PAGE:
Cancer charity calls for action on junk food multi-buys
A leading cancer charity has called on the Scottish government to restrict supermarket multi-buy offers on unhealthy food.
Cancer Research UK said stores frequently promoted items high in sugar, salt or fat, and said obesity was linked to 13 different cancers.
It called for urgent action when ministers publish their obesity strategy in late 2017.
The government insisted tackling obesity was a top priority.
Polling for the charity suggested 71% of parents believe too much junk food is on promotion in supermarkets, with 89% of parents believing that promotions influence what they buy.
It said action on unhealthy food could make it easier for people to make healthier choices.
Linda Bauld, Professor of Health Policy at Stirling University, said: "These offers are persuading parents to ignore their shopping lists and buy cheap unhealthy food in large quantities.
"And if that junk food sits in our kitchen cupboards, we're tempted to keep reaching for it, even if it's been bought as a treat.
"The consequence of this fatty and sugary food can be seen on growing waistlines across Scotland."
The Survation poll questioned 1,037 Scottish adults in June 2017 on their attitudes towards purchasing junk food.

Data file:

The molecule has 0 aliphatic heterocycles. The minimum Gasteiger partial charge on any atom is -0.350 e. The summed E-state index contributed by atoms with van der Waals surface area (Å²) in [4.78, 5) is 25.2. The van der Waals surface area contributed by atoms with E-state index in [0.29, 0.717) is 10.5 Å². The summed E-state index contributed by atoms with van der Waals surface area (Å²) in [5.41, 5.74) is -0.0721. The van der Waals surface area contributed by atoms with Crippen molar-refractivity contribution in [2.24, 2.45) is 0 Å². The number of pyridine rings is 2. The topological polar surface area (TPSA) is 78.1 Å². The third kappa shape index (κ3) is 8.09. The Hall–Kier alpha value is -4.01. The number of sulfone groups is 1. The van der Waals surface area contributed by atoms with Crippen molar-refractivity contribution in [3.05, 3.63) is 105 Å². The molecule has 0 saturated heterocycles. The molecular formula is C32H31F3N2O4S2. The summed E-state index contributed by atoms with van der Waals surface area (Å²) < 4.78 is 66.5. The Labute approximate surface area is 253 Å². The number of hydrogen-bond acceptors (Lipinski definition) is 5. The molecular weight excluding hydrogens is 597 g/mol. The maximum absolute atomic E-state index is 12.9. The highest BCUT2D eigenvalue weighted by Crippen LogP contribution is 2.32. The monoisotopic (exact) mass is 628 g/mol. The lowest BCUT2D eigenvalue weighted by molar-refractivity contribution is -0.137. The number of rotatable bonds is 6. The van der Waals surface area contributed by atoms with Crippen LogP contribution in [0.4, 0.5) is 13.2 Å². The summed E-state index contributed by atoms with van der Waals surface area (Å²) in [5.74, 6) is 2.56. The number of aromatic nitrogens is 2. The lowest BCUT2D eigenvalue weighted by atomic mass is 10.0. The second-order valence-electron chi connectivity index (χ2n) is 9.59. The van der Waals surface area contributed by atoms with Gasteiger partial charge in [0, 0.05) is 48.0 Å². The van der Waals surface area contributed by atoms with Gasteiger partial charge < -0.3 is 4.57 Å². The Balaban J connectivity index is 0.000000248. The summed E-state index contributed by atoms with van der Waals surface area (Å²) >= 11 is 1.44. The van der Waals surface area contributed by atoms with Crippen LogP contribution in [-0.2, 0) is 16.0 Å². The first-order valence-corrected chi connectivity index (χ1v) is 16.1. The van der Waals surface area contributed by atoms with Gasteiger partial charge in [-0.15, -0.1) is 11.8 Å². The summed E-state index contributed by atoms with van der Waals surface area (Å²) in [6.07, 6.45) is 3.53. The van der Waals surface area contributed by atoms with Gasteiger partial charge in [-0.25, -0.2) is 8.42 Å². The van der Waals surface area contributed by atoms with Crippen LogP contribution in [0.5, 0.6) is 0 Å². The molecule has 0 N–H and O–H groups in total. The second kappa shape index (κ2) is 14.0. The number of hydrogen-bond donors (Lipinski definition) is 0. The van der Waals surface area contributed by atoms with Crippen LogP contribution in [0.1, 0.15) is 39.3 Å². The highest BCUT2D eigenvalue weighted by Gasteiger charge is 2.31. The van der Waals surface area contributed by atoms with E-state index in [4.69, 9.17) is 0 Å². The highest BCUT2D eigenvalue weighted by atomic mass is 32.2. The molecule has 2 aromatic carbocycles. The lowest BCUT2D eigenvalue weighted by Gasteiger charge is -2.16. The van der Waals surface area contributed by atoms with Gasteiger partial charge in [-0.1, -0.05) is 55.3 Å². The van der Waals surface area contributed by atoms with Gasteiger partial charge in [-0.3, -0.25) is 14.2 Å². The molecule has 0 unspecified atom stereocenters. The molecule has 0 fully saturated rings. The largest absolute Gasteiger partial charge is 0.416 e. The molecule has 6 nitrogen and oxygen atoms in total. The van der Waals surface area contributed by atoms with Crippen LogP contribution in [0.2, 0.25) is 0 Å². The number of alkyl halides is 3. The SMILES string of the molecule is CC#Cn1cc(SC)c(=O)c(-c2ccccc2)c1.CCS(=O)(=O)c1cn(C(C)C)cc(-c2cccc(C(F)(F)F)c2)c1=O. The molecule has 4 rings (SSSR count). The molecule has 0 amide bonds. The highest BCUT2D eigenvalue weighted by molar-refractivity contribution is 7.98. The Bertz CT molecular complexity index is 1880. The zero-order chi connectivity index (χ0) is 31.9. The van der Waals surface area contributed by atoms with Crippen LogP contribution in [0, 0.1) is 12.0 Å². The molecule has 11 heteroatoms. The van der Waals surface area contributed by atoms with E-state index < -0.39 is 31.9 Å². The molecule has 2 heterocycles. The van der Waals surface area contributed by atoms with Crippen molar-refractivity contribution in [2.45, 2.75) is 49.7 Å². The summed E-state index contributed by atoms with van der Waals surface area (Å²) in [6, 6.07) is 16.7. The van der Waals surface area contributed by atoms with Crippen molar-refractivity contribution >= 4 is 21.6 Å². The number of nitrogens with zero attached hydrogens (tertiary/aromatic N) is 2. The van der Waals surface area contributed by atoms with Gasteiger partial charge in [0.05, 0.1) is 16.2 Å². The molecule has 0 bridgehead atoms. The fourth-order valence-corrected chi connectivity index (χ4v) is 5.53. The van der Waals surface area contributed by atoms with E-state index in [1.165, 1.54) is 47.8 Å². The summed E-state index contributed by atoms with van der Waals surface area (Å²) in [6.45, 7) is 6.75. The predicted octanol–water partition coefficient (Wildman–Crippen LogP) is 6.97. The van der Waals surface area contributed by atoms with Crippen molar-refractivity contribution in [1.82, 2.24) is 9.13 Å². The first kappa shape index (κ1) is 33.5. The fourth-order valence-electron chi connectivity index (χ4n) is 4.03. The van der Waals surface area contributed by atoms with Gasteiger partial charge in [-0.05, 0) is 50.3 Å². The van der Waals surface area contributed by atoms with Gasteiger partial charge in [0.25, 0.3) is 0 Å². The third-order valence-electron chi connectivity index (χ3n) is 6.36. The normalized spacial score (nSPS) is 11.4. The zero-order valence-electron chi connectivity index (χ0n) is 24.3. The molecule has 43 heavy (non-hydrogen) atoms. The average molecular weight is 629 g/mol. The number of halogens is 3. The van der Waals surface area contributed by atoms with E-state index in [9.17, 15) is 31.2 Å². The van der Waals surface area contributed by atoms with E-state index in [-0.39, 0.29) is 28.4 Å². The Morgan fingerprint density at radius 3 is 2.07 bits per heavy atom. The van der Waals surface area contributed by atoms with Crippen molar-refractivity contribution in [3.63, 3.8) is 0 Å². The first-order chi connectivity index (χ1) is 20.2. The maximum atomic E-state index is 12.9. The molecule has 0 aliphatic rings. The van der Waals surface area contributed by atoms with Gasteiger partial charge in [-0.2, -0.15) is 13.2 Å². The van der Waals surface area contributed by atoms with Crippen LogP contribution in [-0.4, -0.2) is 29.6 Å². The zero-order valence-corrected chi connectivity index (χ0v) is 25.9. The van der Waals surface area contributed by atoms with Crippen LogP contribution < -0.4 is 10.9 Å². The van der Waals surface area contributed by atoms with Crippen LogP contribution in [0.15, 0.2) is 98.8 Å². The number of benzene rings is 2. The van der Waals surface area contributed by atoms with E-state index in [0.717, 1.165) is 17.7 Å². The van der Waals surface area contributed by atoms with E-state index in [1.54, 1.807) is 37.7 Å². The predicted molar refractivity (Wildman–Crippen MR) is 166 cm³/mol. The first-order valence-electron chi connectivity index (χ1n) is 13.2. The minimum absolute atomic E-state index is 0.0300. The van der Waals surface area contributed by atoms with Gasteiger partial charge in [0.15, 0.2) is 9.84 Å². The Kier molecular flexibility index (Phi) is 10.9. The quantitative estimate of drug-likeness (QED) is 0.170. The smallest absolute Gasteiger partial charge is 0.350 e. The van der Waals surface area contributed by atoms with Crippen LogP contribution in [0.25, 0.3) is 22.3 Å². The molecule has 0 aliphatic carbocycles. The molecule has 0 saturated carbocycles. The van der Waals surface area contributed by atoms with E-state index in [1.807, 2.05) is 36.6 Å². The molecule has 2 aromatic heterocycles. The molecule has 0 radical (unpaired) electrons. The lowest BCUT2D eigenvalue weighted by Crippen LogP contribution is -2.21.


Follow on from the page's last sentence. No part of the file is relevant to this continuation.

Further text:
Almost six in 10 (57%) parents said promotions lead them to buy more junk food than they really want, with 75% of parents wanting to see that balance shifted towards healthier items.
The polling was commissioned by Cancer Research UK to explore some of the possible reasons why Scotland is in the grip of an obesity epidemic.
Lorraine Tulloch from the medical pressure group Obesity Action Scotland said as 65% of Scots are overweight or obese, action to improve our diets is urgently needed.
She said: "Parents are facing a daily struggle in ensuring families eat healthily because price promotions are resulting in them buying more junk food than they intended.
"We are calling for Scottish government to tackle these price promotions in their forthcoming diet and obesity strategy. This survey indicates that parents would support such action."
A government spokesman said tackling obesity was a top priority and ministers will consult on the new diet and obesity strategy this year.
"We are absolutely committed to reducing the deeply ingrained health inequalities which persist in Scotland and it is important we take the time to get our approach right, taking into account the views of a wide range of stakeholders," said the spokesman.
"We continue to engage with the food and drink industry on action to offer healthier choices, including rebalancing promotions and reducing added sugar.
"We recognise the need to shift the emphasis from dealing with the consequences of a poor diet to tackling the underlying causes, which is why we have consistently called on the UK government to ban junk food advertising before the 9pm watershed, a move we believe would greatly reduce children's exposure to the marketing of unhealthy food and drink."